RE: Looking good.
By walk2k on 3/4/2009 5:40:37 PM , Rating: 2
I wouldn't say "horrid" but the reasons I haven't swtiched from XP yet are simple:

1. expensive
2. not needed
3. resource hog / actually slower than XP

That's basically it.

Until I recently got 4GB of memory I didn't need Vista x64 (and XP x64 isn't quite a real option).

I'm a gamer but very few games up until now even take advantage of new DX10 features and absolutely ZERO games require DX10 to run. Plus benchmarks usually showed better FPS under XP.

Nothing there worth the $200+ for me (non-upgrade for Home Premium - I can't upgrade from my upgrade version of XP).

RE: Looking good.
By Gravemind123 on 3/4/2009 6:33:10 PM , Rating: 2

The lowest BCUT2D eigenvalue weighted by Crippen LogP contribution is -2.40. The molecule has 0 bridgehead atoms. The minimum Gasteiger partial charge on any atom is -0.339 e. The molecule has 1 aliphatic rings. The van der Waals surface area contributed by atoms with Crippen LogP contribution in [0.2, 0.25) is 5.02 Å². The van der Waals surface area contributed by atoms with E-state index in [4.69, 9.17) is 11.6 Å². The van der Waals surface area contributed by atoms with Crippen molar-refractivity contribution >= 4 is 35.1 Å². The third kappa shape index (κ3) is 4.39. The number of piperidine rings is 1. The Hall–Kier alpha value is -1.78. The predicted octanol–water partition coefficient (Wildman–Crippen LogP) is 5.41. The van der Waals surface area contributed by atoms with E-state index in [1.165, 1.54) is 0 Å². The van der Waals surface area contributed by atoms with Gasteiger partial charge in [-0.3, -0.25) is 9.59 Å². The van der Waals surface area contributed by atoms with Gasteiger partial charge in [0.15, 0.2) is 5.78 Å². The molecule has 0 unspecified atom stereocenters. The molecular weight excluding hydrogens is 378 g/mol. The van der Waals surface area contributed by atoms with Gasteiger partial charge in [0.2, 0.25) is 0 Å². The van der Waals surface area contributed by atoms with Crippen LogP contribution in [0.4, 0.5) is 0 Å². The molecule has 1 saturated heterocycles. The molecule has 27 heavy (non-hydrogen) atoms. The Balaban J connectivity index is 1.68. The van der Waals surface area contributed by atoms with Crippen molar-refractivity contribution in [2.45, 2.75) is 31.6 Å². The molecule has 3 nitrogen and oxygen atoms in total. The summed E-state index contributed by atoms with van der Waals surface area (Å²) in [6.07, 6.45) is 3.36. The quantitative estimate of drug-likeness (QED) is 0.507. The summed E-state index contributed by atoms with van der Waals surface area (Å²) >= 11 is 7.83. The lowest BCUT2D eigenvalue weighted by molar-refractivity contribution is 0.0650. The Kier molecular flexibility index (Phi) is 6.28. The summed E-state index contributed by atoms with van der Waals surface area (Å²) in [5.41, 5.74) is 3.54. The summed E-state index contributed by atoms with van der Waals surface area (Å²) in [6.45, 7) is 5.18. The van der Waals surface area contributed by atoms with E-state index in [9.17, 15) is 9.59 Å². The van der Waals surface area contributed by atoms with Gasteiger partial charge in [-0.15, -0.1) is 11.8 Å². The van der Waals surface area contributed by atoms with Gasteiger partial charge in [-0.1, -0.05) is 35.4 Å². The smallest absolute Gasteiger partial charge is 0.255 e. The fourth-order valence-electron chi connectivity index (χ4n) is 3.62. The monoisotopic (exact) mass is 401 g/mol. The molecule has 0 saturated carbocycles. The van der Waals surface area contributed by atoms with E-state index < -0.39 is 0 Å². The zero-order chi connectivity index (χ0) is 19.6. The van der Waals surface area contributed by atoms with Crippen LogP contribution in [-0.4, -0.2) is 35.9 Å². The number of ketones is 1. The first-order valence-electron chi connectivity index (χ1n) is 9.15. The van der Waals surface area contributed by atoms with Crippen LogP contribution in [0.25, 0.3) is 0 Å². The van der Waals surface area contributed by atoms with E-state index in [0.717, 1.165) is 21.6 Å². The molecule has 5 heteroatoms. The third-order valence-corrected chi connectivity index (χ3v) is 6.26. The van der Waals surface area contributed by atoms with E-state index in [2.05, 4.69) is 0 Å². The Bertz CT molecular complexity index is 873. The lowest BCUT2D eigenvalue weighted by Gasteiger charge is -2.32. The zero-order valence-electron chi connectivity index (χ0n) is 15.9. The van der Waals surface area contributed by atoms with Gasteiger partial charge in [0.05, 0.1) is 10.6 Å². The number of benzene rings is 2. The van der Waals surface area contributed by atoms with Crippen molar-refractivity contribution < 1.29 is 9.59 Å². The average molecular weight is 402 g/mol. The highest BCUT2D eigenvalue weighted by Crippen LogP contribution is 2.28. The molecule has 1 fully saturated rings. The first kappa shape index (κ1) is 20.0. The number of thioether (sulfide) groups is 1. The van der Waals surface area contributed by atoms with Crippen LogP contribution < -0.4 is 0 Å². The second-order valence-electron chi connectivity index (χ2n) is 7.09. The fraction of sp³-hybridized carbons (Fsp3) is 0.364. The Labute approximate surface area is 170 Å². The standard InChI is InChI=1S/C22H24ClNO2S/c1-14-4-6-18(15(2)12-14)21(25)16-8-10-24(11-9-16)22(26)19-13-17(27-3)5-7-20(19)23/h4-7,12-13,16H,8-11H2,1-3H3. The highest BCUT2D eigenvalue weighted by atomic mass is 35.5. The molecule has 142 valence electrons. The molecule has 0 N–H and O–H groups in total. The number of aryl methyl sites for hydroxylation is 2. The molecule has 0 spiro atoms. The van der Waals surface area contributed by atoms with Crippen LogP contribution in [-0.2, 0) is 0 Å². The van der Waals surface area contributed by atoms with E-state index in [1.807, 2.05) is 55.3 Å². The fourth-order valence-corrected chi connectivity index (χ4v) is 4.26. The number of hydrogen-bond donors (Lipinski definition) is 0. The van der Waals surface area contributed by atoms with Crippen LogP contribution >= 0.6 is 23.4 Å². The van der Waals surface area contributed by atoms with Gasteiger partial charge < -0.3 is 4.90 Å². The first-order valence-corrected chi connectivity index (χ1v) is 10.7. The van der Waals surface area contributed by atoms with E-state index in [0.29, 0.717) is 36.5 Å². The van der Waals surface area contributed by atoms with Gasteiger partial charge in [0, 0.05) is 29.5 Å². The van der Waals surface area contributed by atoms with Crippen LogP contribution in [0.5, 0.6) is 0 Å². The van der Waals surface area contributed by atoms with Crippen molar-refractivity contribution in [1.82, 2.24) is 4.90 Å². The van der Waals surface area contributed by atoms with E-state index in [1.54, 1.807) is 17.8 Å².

Point 1: Don't buy it. Microsoft isn't going to disable your current copy of XP.

Point 2: This is almost true, except that it was time for a new OS. They can't just keep patching XP forever, and they need to sell more OS copies to keep up profits.

Point 3: Have you used Vista(x86-64) with 4GB of ram? It is the same speed as XP, if not faster due to its caching of commonly used applications in ram.

If Vista isn't worth buying for you, don't buy it, but that doesn't mean it is a bad operating system, just not one that is worth upgrading to.

Personally I won't go back to XP again after having used Windows 7 Beta and Windows Vista SP1. The only thing that keeps my desktop on XP is that nVidia's drivers were so terrible for Vista last time I tried them on this computer that I haven't switched yet.

RE: Looking good.
By Belard on 3/4/2009 10:38:18 PM , Rating: 1
Point 1: Don't buy it. Microsoft isn't going to disable your current copy of XP.

I doubt it that they well, but they do have the ability to do so. What happens after 2014? Do they continue the activation servers? Do they give out a code / patch to de-activate the DRM Activation? And no, I don't have plans to be using WinXP as my primary OS in 2014.